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Creta takes the gap

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Hyundai has introduced its eye-catching Creta to the country’s competitive, sub-compact, SUV segment. Reuben van Niekerk reports

Historically, Hyundai has succeeded in winning customers in South Africa by offering quality cars at affordable prices. But as the brand’s models have grown in size and gained more technology, prices have gone up, and these days the vehicles are perceived to have lost some of their price advantage.

Now Hyundai has entered the competitive sub-compact SUV segment with the Creta, which is aimed at filling an important slot in the local model range since customers who can’t afford the stretch to buy a Tucson or Santa Fe have a more affordable entry point into the brand’s SUV family.

Accordingly, the model strengthens Hyundai’s arsenal and is aimed at enabling the brand to reinforce its fourth place in the local sales charts.

Following the naming convention of world famous cities like Tucson and Santa Fe, the Creta gets its name from the island of Crete, the largest and most populous of Greek islands.

In terms of size, the Creta is comparable to the original Tucson and only slightly shorter than the current Tucson, though ground clearance is higher.

During the launch event four adults filled the cabin and all were impressed with the amount of roominess available. In fact, if you discount boot space, the interior of the Creta is only marginally smaller than that of the Tucson.

The dashboard – with its futuristic water flow inspired design and smart ergonomic contours – makes the cabin environment an enjoyable place in which to spend time. Comfortable seats are covered in two-tone full-leather upholstery.

 

creta_interior_01The Creta portrays a strong road presence thanks to its aggressive SUV stance. At the front the chromed radiator grille makes a bold statement while the creased bonnet lines, headlamps with LED daytime running lights, and a sporty skid plate, help to enhance the car’s stylish and distinctive character.

Roof rails complete the solid SUV appearance and enable practical accessories – such as a roof box or bicycle-holders – to be carried easily.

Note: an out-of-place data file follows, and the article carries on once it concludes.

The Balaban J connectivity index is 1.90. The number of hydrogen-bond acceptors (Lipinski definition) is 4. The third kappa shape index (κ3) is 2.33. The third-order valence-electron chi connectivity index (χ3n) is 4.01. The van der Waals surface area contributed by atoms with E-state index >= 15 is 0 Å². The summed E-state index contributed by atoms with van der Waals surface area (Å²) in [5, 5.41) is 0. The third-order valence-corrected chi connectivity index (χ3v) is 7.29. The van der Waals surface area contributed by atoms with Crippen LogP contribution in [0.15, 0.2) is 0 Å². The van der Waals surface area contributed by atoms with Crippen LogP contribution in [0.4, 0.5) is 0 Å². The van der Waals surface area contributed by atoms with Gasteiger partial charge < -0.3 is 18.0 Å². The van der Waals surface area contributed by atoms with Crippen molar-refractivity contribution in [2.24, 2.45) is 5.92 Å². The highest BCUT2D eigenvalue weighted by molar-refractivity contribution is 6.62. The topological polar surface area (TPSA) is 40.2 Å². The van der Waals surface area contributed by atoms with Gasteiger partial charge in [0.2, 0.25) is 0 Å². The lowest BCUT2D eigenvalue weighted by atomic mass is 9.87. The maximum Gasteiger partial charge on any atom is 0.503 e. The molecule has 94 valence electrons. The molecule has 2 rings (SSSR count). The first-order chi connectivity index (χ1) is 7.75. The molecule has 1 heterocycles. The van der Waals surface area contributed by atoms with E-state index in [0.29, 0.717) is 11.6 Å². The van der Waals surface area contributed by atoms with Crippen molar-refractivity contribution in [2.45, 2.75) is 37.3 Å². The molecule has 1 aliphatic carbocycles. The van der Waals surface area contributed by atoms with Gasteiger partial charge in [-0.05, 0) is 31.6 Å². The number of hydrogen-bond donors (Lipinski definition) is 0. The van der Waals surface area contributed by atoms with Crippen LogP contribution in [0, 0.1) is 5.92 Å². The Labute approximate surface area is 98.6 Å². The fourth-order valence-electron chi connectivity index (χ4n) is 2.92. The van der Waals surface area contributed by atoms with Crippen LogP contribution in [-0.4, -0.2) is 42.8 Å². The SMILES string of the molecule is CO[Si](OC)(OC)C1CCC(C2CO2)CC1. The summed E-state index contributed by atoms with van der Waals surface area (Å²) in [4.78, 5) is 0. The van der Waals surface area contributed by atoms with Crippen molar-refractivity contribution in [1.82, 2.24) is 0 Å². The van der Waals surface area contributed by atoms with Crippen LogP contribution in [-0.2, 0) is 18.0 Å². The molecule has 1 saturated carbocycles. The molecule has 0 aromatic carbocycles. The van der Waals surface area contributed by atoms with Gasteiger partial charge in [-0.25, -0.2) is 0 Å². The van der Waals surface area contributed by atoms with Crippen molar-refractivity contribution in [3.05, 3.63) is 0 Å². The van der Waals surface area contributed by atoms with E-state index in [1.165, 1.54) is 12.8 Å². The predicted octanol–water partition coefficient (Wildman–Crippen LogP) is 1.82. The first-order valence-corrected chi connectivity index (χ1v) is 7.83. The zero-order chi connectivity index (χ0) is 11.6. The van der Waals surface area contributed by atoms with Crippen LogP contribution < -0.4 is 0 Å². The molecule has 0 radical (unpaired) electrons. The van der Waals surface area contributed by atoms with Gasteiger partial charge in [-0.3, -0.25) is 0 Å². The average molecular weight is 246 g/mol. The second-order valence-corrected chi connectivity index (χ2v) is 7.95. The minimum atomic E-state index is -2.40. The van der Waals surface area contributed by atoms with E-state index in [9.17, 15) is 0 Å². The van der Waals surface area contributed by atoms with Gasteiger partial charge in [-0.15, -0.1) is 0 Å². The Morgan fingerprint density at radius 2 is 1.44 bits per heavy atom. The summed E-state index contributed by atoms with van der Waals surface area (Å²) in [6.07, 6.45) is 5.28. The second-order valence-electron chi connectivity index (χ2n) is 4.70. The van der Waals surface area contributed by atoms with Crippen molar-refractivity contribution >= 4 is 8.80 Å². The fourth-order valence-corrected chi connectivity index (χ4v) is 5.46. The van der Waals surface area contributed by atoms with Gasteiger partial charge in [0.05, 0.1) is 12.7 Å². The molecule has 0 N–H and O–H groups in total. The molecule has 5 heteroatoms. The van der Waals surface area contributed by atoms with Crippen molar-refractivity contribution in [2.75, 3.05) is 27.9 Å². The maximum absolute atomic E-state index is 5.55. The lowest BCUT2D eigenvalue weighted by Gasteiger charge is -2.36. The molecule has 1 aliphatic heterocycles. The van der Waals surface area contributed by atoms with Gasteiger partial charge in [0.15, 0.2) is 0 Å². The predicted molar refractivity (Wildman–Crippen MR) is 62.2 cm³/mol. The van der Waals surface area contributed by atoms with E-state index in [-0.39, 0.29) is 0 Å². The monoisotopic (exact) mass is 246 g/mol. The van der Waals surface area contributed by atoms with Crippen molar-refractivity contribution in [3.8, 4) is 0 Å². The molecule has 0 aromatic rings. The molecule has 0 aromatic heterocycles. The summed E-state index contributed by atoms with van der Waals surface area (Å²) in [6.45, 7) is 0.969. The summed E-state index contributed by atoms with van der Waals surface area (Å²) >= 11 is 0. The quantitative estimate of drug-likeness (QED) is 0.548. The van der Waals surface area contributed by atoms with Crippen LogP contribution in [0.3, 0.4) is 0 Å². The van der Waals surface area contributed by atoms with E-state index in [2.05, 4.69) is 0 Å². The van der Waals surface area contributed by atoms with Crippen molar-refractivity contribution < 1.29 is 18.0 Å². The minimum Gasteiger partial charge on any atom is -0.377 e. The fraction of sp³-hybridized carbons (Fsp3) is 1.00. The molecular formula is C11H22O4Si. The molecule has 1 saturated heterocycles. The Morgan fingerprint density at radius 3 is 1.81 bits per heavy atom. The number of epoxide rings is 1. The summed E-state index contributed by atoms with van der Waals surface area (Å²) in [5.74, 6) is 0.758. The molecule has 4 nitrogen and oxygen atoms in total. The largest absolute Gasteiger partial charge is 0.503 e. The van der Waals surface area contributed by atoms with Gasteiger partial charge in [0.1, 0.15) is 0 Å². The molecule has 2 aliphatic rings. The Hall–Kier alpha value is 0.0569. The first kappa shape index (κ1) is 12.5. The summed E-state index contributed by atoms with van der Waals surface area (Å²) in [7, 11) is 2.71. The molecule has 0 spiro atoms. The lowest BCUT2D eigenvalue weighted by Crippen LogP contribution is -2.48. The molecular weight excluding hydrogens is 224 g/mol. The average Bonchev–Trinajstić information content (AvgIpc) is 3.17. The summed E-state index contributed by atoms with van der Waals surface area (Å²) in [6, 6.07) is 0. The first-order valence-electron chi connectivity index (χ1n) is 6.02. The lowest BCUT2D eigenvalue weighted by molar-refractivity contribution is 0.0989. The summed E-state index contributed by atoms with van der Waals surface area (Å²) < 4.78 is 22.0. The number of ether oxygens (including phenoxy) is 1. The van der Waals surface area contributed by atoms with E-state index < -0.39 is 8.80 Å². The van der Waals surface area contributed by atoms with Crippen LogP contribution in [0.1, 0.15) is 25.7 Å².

Three derivatives make up the range. The 1,6-litre Executive is powered by a naturally-aspirated petrol engine and is equipped with a six-speed manual gearbox. It offers 90kW and 150Nm along with a fuel consumption figure of 7,9 litres/100km. A six-speed auto version is also available, credited with a fuel consumption figure of 8,4 litres/100km.

The diesel-powered flagship – which also utilises a 1,6-litre engine coupled with auto transmission – boasts 94kW and 260Nm. Thanks to a variable geometry turbocharger that regulates turbo boost pressure, the engine feels peppy across the rev range. According to Hyundai’s claims, the unit consumes 7,4 litres of fuel per 100km.

Safety is taken car of by six airbags positioned at the front and side for driver and passenger, complimented by curtain airbags. The Creta is also fitted with ABS and EBD.

With pricing ranging from R319 900 to R369 900, the model competes against the likes of Opel’s Mokka X, Mazda’s CX-3 and Nissan’s Qashqai but, in my view, offers more space and greater value for money thanks largely to a long list of standard features.

I am confident that the Creta will help Hyundai attract many customers who are considering the purchase of a compact SUV. It is a roomy, stylish, practical vehicle that offers excellent ride and build quality.

A five-year/ 150 000km warranty that includes roadside assistance ensures added peace of mind.

 

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